Go-Green: Save Money and the Environment by Riding a Bike
And a neat BBC series all about bicycles...the first part:
Ride of My Life - The Story of the Bicycle
Links subsequent installments are on the right side of that web page.
Everyone make it a special and wonderful Mother's Day!
Saturday, May 07, 2011
Had a TERRIFIC day yesterday mixing it up with work, cycling and jogging. Biked to my day job, then over to my office to see a client privately and then up to our local park with a great trail along the Chenango River: Otsiningo Park. Off the bike, changed into shorts & T-shirt and then off for a 5K jog! Biked home for a total of 20 miles for the day, bringing this cycling season's totals up to 197 miles.
So what's the "first"...? Got a call from home, needed a prescription picked up. Well there really wasn't a convenient place to lock up my bike so...what the heck: Use the Drive Thru! Felt kinda weird yet kinda proud taking my place in line just like any other vehicle! The clerk didn't blink, we took care of business easy peasy! Love treating my bike just like any other vehicle! :-)
Oh and HEY EVERYONE: May is National BIKE MONTH! Woo hoo!
Here's a link for ya:
Get out there and ride yourselves a BIKE this weekend!
Heading out with the bike club today to do some roadside clean up. We have "Adopted" a stretch of road which happens to be near my house. I always thought that would be a cool thing to do for our local SparkPeople team...have a sign posted indicating a certain road was taken care of by SparkPeople.com...get folks wondering "what's SparkPeople.com?"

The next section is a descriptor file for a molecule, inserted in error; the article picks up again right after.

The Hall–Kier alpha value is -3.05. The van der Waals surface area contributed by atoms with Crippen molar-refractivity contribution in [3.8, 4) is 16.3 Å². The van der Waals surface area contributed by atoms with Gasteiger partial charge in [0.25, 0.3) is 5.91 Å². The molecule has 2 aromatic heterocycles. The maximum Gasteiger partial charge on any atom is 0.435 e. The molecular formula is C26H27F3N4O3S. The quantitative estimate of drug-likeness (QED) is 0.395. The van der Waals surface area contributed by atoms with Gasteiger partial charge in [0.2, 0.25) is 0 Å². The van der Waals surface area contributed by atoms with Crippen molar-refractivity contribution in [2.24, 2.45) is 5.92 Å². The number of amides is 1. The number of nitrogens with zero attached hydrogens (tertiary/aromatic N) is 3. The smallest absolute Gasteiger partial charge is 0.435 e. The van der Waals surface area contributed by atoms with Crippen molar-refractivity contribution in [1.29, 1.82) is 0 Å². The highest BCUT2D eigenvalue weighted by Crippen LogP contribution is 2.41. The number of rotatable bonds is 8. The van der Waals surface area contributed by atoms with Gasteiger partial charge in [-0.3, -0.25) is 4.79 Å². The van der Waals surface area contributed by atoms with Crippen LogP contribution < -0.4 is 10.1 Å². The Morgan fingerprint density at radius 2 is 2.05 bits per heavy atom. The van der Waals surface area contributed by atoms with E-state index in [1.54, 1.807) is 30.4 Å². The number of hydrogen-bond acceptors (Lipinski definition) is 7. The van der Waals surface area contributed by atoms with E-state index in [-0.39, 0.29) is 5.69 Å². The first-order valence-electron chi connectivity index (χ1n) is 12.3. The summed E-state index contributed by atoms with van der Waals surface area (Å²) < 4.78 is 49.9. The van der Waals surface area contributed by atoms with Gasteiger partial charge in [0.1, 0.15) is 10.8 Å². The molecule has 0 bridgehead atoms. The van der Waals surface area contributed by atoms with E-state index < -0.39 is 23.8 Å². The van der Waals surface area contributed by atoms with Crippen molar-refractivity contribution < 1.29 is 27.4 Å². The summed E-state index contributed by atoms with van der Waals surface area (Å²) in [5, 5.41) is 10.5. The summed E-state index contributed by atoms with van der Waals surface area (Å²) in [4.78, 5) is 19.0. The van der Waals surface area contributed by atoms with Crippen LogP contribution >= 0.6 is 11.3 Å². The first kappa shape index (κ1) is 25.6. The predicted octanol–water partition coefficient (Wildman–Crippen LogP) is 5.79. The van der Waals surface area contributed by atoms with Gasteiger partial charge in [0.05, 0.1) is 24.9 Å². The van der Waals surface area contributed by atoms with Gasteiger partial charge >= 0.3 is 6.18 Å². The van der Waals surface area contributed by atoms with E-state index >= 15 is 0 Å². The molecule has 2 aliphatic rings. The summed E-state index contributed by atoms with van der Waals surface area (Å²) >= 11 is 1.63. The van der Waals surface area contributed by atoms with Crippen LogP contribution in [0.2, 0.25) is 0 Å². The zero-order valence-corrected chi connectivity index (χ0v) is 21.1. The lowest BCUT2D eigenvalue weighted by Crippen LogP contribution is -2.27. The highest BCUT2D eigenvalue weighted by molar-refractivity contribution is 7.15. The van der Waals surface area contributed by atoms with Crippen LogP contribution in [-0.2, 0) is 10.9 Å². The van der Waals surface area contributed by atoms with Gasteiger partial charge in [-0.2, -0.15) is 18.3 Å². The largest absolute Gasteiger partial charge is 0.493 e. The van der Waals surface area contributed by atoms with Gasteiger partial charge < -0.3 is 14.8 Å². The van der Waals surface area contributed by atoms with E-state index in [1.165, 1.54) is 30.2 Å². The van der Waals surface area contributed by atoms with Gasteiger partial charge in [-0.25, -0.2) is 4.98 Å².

Afterward, heading out to Whitney Point for a 20 mile ride. No biggie, but always enjoyable up that way...! Just hope the rain holds off till we get back!
Looks like EXCELLENT sunny skies and upper 60s for our Mother's Day...make it special everyone!
Friday, May 06, 2011
Although it was a nippy start at 40 degrees, I warmed up nicely about half-way to work on my bike today. Waved a hello-good-morning-isn't-it-great-to-be-al
ive-on-a-bike to TEAMEAGIS as she was heading northbound to my southbound.
I was curious to see if there was an update to the total cost of running a car. Had ball-parked it at 50 cents a mile based on New York State's old reimbursement rate of 30 cents a mile if one uses one's own car. Lo & behold I'm not too far off: 58 cents! That's probably about right given I drive a middle-of-the-road Ford Taurus:
So at that rate I save $10.44 each time I commute to work on my bike. Not that I'm disciplined enough to ACTUALLY put that in a jar...lol! But I like to think of that benefit as well, of course, the OTHER benefits...physical health, emotional health, reducing carbon-footprint and dependence on oil, foreign or otherwise...!
Thx everybody for your support regarding yesterday's blog!
I, too, am a fan of sticking with what you love, but DANG all you runners get me thinking I'm missing out on something BIG! Lol!
We'll see if I can work in another 5K on my way home tonight...brought my shorts & T-shirt as we're heading for the 60's later today...woo hoo!
Thursday, May 05, 2011
I don't dislike running, but I don't really LIKE it either. Today while outside on this gloriously sunny day jogging a 5K at Otsiningo Park, the thought occurred to me: "Wouldn't this day be even BETTER YET if I was out on my BIKE?!?"
That's the bottom line: If a nice day comes along the odds of me enjoying that day by getting out and running are WAY LONG against the odds of me getting out on my BIKE! If I'm ever to learn to enjoy running I need to DO IT and do it a LOT!
Just don't think that's ever going to happen. Cycling is always going to trump it.